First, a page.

I’ve written quite a bit about navigating through the challenge of being in that third group in the past. But today I want to talk about the second group… the people who have a notion of where they want to go (even if it’s a somewhat fuzzy notion) but aren’t sure how to get there. It’s just as easy to get stuck here. It’s a different kind of stuck, but it’s stuck nonetheless.
In my experience, there are only two principles of importance for people who find themselves in this second group.
The first principle is this: Keep your goal broad or flexible enough.
If your goal is too narrow or rigid, you are exponentially more likely to suffer because of it. Now notice I didn’t say anything about how lofty your goal is. Lofty goals are fine, as long as they are flexible enough. If you’re hell bent on being an astronaut, well, good luck I guess. I’m not saying stop trying. But if you are open to other outer-space-related dream outcomes, your odds of “success” go up, and more importantly, you’ll probably be happier as you navigate your path.
One other thing to mention about this first principle: Many people with overly rigid goals would think I’m somehow advocating giving up on their dream as they’ve defined it. Not at all. I’ve simply noticed that #1, you will probably be happier if you are open to a slightly wider target and #2, it’s often the case that we think one thing is the perfect outcome but it turns out we’ve miscalculated anyway. A little extra room for a little bit of trial and error goes a long way. And it’s good to keep in mind that external circumstances aren’t what we’re really after anyway—we’re after the contentment we think they will bring. There are shortcuts that take you straight to that contentment, and remaining flexible opens you up to one of those shortcuts.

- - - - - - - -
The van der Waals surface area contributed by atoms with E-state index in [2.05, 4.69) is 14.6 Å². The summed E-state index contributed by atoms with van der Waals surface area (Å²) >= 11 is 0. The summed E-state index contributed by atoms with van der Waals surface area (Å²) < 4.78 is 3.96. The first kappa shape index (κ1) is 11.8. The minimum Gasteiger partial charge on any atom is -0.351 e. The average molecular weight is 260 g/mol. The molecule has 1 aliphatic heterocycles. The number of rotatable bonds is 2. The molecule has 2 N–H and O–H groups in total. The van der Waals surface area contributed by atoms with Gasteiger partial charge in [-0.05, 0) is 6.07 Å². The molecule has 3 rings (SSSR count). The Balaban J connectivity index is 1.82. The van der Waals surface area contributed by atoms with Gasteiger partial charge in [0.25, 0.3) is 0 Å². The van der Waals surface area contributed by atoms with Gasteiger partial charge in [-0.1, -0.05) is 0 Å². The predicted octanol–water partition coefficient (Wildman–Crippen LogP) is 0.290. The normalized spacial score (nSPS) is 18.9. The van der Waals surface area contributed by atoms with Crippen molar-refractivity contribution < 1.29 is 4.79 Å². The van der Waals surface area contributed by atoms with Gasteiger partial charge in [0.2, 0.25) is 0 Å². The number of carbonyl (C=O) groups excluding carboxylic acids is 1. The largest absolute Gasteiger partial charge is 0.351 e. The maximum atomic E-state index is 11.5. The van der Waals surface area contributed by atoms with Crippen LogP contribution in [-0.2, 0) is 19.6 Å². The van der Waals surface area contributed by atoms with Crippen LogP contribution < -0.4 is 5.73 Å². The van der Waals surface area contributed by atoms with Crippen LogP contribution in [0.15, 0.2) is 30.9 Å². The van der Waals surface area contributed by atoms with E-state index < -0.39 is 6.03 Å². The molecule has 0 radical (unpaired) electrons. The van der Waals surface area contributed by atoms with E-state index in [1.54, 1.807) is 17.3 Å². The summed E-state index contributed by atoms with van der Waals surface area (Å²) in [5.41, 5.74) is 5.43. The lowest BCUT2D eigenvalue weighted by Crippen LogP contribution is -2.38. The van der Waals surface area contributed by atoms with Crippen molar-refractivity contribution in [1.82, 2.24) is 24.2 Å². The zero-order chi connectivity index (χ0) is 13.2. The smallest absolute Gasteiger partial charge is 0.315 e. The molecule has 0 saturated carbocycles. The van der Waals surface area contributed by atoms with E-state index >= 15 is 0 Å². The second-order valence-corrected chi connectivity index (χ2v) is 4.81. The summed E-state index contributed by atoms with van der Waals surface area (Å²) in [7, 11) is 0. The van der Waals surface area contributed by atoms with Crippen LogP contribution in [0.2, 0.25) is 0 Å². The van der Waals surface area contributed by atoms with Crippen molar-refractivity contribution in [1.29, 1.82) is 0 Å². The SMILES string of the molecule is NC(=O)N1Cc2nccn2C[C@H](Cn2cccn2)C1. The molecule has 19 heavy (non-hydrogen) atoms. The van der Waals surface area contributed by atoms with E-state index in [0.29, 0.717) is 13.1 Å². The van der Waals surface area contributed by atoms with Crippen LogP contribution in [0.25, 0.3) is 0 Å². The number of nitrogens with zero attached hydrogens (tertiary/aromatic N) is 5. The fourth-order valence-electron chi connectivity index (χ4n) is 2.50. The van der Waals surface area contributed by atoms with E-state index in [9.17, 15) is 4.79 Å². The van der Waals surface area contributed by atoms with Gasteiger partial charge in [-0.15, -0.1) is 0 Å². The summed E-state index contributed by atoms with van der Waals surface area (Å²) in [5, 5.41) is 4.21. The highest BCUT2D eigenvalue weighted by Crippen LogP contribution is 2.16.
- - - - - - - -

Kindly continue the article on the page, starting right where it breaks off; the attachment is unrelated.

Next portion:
But let’s talk about the second principle. And to do this, I’d like to take you back to my junior year of high school. This was the year I had the pleasure of applying to college. In the spirit of “wide target,” I applied to 11 schools in total. But some of these schools required you to apply to a specific program within the school. And my top choice had you apply to either their liberal arts school or their engineering school. In other words, you were being asked to narrow your playing field as a junior in high school.